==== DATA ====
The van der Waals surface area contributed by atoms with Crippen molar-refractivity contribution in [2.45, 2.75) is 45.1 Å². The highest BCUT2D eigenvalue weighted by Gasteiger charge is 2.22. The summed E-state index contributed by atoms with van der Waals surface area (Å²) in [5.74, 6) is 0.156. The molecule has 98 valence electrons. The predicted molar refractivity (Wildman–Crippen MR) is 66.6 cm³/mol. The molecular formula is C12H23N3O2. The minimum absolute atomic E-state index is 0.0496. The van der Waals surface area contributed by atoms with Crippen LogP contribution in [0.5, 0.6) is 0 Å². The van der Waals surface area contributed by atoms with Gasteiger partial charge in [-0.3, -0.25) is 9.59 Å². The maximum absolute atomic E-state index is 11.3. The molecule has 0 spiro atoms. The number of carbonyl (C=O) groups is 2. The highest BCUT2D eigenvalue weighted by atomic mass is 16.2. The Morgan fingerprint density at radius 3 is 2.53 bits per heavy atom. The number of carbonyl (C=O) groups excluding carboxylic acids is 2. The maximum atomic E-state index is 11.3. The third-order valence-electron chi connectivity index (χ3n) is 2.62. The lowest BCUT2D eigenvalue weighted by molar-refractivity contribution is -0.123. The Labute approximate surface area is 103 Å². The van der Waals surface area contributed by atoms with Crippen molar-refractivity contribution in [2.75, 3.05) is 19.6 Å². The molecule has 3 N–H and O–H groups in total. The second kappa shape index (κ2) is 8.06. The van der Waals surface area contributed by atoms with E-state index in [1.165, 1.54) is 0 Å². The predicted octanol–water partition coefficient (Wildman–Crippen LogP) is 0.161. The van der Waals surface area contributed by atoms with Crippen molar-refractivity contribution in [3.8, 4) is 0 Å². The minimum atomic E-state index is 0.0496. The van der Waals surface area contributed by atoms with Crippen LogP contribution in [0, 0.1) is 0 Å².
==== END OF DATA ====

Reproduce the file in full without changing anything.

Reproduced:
The van der Waals surface area contributed by atoms with Crippen molar-refractivity contribution in [2.45, 2.75) is 45.1 Å². The highest BCUT2D eigenvalue weighted by Gasteiger charge is 2.22. The summed E-state index contributed by atoms with van der Waals surface area (Å²) in [5.74, 6) is 0.156. The molecule has 98 valence electrons. The predicted molar refractivity (Wildman–Crippen MR) is 66.6 cm³/mol. The molecular formula is C12H23N3O2. The minimum absolute atomic E-state index is 0.0496. The van der Waals surface area contributed by atoms with Crippen LogP contribution in [0.5, 0.6) is 0 Å². The van der Waals surface area contributed by atoms with Gasteiger partial charge in [-0.3, -0.25) is 9.59 Å². The maximum absolute atomic E-state index is 11.3. The molecule has 0 spiro atoms. The number of carbonyl (C=O) groups is 2. The highest BCUT2D eigenvalue weighted by atomic mass is 16.2. The Morgan fingerprint density at radius 3 is 2.53 bits per heavy atom. The number of carbonyl (C=O) groups excluding carboxylic acids is 2. The maximum atomic E-state index is 11.3. The third-order valence-electron chi connectivity index (χ3n) is 2.62. The lowest BCUT2D eigenvalue weighted by molar-refractivity contribution is -0.123. The Labute approximate surface area is 103 Å². The van der Waals surface area contributed by atoms with Crippen molar-refractivity contribution in [2.75, 3.05) is 19.6 Å². The molecule has 3 N–H and O–H groups in total. The second kappa shape index (κ2) is 8.06. The van der Waals surface area contributed by atoms with E-state index in [1.165, 1.54) is 0 Å². The predicted octanol–water partition coefficient (Wildman–Crippen LogP) is 0.161. The van der Waals surface area contributed by atoms with Crippen molar-refractivity contribution in [3.8, 4) is 0 Å². The minimum atomic E-state index is 0.0496. The van der Waals surface area contributed by atoms with Crippen LogP contribution in [0, 0.1) is 0 Å².